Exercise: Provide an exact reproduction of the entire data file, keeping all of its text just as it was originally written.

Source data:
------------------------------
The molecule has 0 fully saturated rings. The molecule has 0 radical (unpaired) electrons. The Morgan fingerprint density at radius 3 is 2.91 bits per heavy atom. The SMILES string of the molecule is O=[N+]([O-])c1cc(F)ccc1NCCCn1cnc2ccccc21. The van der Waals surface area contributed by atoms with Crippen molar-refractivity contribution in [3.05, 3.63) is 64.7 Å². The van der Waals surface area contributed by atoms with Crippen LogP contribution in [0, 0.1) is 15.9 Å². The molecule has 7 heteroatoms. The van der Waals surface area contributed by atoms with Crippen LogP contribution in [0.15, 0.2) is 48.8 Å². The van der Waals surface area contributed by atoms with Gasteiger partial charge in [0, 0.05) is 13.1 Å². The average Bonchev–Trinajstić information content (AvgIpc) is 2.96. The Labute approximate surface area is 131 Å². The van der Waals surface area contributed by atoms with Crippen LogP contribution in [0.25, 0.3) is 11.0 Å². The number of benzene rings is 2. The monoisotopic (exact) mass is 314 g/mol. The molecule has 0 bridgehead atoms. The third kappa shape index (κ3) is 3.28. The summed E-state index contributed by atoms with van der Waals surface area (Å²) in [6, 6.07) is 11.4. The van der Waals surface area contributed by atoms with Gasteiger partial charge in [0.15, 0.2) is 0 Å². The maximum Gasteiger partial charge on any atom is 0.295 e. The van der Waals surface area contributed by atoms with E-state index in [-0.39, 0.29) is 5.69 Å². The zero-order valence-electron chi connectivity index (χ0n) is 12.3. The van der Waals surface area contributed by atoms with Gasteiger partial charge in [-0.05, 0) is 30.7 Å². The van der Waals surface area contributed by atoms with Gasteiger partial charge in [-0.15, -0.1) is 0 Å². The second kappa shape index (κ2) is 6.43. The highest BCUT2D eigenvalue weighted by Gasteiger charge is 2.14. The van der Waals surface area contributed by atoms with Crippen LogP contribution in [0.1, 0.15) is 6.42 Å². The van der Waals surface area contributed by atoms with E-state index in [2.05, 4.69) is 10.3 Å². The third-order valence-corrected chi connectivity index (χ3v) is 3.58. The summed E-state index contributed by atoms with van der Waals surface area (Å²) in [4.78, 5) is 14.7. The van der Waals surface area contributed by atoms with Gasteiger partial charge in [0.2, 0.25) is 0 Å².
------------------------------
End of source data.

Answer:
The molecule has 0 fully saturated rings. The molecule has 0 radical (unpaired) electrons. The Morgan fingerprint density at radius 3 is 2.91 bits per heavy atom. The SMILES string of the molecule is O=[N+]([O-])c1cc(F)ccc1NCCCn1cnc2ccccc21. The van der Waals surface area contributed by atoms with Crippen molar-refractivity contribution in [3.05, 3.63) is 64.7 Å². The van der Waals surface area contributed by atoms with Crippen LogP contribution in [0, 0.1) is 15.9 Å². The molecule has 7 heteroatoms. The van der Waals surface area contributed by atoms with Crippen LogP contribution in [0.15, 0.2) is 48.8 Å². The van der Waals surface area contributed by atoms with Gasteiger partial charge in [0, 0.05) is 13.1 Å². The average Bonchev–Trinajstić information content (AvgIpc) is 2.96. The Labute approximate surface area is 131 Å². The van der Waals surface area contributed by atoms with Crippen LogP contribution in [0.25, 0.3) is 11.0 Å². The number of benzene rings is 2. The monoisotopic (exact) mass is 314 g/mol. The molecule has 0 bridgehead atoms. The third kappa shape index (κ3) is 3.28. The summed E-state index contributed by atoms with van der Waals surface area (Å²) in [6, 6.07) is 11.4. The van der Waals surface area contributed by atoms with Gasteiger partial charge in [0.15, 0.2) is 0 Å². The maximum Gasteiger partial charge on any atom is 0.295 e. The van der Waals surface area contributed by atoms with E-state index in [-0.39, 0.29) is 5.69 Å². The zero-order valence-electron chi connectivity index (χ0n) is 12.3. The van der Waals surface area contributed by atoms with Gasteiger partial charge in [-0.05, 0) is 30.7 Å². The van der Waals surface area contributed by atoms with Gasteiger partial charge in [-0.15, -0.1) is 0 Å². The second kappa shape index (κ2) is 6.43. The highest BCUT2D eigenvalue weighted by Gasteiger charge is 2.14. The van der Waals surface area contributed by atoms with Crippen LogP contribution in [0.1, 0.15) is 6.42 Å². The van der Waals surface area contributed by atoms with E-state index in [2.05, 4.69) is 10.3 Å². The third-order valence-corrected chi connectivity index (χ3v) is 3.58. The summed E-state index contributed by atoms with van der Waals surface area (Å²) in [4.78, 5) is 14.7. The van der Waals surface area contributed by atoms with Gasteiger partial charge in [0.2, 0.25) is 0 Å².